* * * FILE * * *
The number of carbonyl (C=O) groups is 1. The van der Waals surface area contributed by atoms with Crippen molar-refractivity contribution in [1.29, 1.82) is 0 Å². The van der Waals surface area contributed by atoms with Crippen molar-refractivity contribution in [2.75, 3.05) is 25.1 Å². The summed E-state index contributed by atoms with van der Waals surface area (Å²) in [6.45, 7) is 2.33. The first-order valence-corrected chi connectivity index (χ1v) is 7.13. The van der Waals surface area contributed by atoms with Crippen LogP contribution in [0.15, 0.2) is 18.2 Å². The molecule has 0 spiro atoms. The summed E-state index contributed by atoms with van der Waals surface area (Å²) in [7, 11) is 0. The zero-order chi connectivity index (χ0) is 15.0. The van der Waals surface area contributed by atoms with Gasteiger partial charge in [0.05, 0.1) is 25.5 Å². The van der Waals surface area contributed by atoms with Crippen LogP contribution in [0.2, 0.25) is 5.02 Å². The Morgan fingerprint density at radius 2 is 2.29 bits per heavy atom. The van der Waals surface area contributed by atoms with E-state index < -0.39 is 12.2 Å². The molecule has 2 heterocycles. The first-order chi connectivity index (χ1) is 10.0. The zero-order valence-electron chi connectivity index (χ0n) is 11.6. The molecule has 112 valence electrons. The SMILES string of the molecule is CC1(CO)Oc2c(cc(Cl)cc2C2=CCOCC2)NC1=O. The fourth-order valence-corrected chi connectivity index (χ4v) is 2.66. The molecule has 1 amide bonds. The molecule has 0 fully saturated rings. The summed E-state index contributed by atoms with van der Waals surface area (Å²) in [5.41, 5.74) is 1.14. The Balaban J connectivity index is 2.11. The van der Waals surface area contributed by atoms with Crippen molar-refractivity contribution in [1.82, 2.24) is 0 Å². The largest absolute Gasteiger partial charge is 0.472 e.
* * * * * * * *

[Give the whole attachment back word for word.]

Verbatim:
The number of carbonyl (C=O) groups is 1. The van der Waals surface area contributed by atoms with Crippen molar-refractivity contribution in [1.29, 1.82) is 0 Å². The van der Waals surface area contributed by atoms with Crippen molar-refractivity contribution in [2.75, 3.05) is 25.1 Å². The summed E-state index contributed by atoms with van der Waals surface area (Å²) in [6.45, 7) is 2.33. The first-order valence-corrected chi connectivity index (χ1v) is 7.13. The van der Waals surface area contributed by atoms with Crippen LogP contribution in [0.15, 0.2) is 18.2 Å². The molecule has 0 spiro atoms. The summed E-state index contributed by atoms with van der Waals surface area (Å²) in [7, 11) is 0. The zero-order chi connectivity index (χ0) is 15.0. The van der Waals surface area contributed by atoms with Gasteiger partial charge in [0.05, 0.1) is 25.5 Å². The van der Waals surface area contributed by atoms with Crippen LogP contribution in [0.2, 0.25) is 5.02 Å². The Morgan fingerprint density at radius 2 is 2.29 bits per heavy atom. The van der Waals surface area contributed by atoms with E-state index < -0.39 is 12.2 Å². The molecule has 2 heterocycles. The first-order chi connectivity index (χ1) is 10.0. The zero-order valence-electron chi connectivity index (χ0n) is 11.6. The molecule has 112 valence electrons. The SMILES string of the molecule is CC1(CO)Oc2c(cc(Cl)cc2C2=CCOCC2)NC1=O. The fourth-order valence-corrected chi connectivity index (χ4v) is 2.66. The molecule has 1 amide bonds. The molecule has 0 fully saturated rings. The summed E-state index contributed by atoms with van der Waals surface area (Å²) in [5.41, 5.74) is 1.14. The Balaban J connectivity index is 2.11. The van der Waals surface area contributed by atoms with Crippen molar-refractivity contribution in [1.82, 2.24) is 0 Å². The largest absolute Gasteiger partial charge is 0.472 e.